The following are excerpts from breast cancer survivor Natalie Miller’s thoughts on Dr. Peter Harvey’s speech on life after cancer. I found her words compelling and they really hit home with an intensity that I’ve decided to blame on the impending full moon. What a moment when you discover someone else has found the elusive words for what’s in your head/heart.
“But I’m not sure that he gets the point completely. Like many in the medical profession I don’t think he has covered all that cancer survivors have to go through. If he has, he’s not very good at communicating it.
You Mind: Worry
What I have had to deal with is worry. Worry about the cancer coming back. Worry about a recurrence, worry about the effects the cancer has had on my family, worry about the effect it has had on my future plans. Worry about the genetic issues for future generations.
Your Mind: Anger
I was very angry going through treatment. I had had to fight to be taken seriously. It took 5 months between a GP telling me that what I had, looked suspiciously like cancer, and my local hospital doing a lumpectomy and finding an aggressive tumor. I fought so much during this period to be seen and to be taken seriously, that by the time I was given my diagnosis I was in the “Well I could have told you so, mode”. I was just relieved that a long last we had got to the “I’m afraid I have to tell you that you have got cancer” stage.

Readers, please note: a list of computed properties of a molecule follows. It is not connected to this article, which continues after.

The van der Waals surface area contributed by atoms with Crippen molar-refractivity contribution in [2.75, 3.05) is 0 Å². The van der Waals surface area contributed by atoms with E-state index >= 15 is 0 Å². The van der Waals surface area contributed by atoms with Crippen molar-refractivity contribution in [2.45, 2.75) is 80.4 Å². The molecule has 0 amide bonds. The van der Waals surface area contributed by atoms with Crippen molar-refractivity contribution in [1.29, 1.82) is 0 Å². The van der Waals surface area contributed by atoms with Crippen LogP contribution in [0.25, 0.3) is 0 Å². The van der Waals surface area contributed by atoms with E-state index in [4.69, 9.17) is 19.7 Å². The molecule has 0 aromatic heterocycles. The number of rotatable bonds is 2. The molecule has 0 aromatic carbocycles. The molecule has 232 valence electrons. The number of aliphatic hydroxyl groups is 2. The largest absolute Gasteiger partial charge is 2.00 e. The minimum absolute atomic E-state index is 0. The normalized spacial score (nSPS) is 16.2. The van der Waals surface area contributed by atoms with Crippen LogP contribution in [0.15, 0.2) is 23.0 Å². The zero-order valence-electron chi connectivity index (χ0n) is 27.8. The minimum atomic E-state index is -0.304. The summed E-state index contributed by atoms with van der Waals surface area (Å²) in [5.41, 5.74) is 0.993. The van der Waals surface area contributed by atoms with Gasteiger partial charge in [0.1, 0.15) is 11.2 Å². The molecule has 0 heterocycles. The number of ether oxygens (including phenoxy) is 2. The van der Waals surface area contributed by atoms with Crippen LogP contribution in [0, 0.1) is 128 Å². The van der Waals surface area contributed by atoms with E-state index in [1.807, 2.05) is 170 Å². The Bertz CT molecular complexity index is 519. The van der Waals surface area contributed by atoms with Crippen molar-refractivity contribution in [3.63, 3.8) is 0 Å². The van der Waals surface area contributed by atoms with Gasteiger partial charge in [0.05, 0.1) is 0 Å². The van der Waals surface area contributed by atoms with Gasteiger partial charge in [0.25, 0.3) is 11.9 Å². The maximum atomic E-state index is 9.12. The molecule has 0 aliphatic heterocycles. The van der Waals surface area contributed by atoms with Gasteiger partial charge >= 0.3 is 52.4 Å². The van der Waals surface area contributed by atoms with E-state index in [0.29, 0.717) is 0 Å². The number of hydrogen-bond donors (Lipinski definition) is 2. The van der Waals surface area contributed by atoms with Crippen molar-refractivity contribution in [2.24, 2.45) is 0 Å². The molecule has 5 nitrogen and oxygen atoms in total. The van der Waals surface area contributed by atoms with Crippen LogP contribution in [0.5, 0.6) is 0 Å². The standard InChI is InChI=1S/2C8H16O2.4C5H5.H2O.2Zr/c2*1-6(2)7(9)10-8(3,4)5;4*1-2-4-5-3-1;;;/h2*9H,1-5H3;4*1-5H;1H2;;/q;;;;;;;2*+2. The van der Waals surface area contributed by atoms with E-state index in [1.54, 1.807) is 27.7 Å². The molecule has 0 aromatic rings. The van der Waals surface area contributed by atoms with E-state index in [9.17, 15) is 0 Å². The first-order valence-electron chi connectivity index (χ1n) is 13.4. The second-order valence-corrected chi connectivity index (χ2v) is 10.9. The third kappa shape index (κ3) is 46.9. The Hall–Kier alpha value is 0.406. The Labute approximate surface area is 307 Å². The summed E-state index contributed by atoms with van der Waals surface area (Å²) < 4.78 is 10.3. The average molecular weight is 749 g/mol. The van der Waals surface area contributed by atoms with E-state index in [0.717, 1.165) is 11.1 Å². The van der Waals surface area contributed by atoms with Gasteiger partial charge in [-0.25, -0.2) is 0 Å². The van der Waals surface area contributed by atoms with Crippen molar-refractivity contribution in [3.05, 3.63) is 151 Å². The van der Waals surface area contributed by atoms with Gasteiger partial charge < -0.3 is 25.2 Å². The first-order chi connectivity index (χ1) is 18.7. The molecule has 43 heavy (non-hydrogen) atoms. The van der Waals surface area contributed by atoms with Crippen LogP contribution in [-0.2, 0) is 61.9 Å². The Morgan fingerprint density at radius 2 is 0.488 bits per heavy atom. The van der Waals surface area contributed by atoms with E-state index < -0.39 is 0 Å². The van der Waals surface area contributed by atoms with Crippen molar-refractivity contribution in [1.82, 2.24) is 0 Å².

Your Mind: Mood
I have also had to deal with my mood. Often. Over and over again. After the razzamatazz of the treatment was over, I originally thought like everyone around me that now treatment was over I was well and all I had to do was to get fit again and get on with my life. But it’s not like that is it? I had absolutely no understanding of this when I stopped writing my blog on the last day of my radiotherapy – well I won’t need the support of all these people around me now that all the treatments over. All I have to do is get better.
The enormity of battling through treatment and the aftermath can be overwhelming, leading to depression. I don’t think I’ve been other than mildly depressed, but I heard something on the radio the other day, which was really eye-opening. “People with depression have just been trying too hard”, this person said. “Wow”, I thought, “Maybe, just maybe, I need to just start being kinder to myself”. Maybe, just maybe I haven’t been truly recognizing the enormity of what I have been through.
In a lot of what I have been through my grey matter has been in too much control. It has refused to listen to what the more inner white matter- the less sophisticated more animal-like part of the brain has been trying to say. It has been wounded. Deeply. It needed to have recognized what it has been through. It needed acknowledgement that part of it has been cut away. Not on an intellectual level – yes I have had a mastectomy, because that is the best way for my body to fight cancer – but on a much more fundamental level. My body is wounded, part of my identity has been taken away. Love me, care for me, because I feel hurt. But not just feeling hurt. I am hurt.”
Read the full story here at: www.cancer-survivors.org